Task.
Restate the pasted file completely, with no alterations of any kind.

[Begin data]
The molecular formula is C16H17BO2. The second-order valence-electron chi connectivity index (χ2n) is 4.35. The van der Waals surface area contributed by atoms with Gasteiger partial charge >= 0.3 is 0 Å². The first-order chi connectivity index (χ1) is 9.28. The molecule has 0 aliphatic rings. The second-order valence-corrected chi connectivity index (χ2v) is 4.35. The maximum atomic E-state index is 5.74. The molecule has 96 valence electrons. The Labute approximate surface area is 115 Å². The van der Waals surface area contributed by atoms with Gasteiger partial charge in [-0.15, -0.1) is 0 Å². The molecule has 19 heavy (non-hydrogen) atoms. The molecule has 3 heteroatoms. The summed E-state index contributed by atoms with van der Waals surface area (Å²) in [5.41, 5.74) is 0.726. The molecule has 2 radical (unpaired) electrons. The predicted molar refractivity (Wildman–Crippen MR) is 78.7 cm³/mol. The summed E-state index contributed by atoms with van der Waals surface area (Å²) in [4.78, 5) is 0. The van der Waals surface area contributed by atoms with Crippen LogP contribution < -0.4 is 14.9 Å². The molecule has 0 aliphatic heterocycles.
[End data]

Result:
The molecular formula is C16H17BO2. The second-order valence-electron chi connectivity index (χ2n) is 4.35. The van der Waals surface area contributed by atoms with Gasteiger partial charge >= 0.3 is 0 Å². The first-order chi connectivity index (χ1) is 9.28. The molecule has 0 aliphatic rings. The second-order valence-corrected chi connectivity index (χ2v) is 4.35. The maximum atomic E-state index is 5.74. The molecule has 96 valence electrons. The Labute approximate surface area is 115 Å². The van der Waals surface area contributed by atoms with Gasteiger partial charge in [-0.15, -0.1) is 0 Å². The molecule has 19 heavy (non-hydrogen) atoms. The molecule has 3 heteroatoms. The summed E-state index contributed by atoms with van der Waals surface area (Å²) in [5.41, 5.74) is 0.726. The molecule has 2 radical (unpaired) electrons. The predicted molar refractivity (Wildman–Crippen MR) is 78.7 cm³/mol. The summed E-state index contributed by atoms with van der Waals surface area (Å²) in [4.78, 5) is 0. The van der Waals surface area contributed by atoms with Crippen LogP contribution < -0.4 is 14.9 Å². The molecule has 0 aliphatic heterocycles.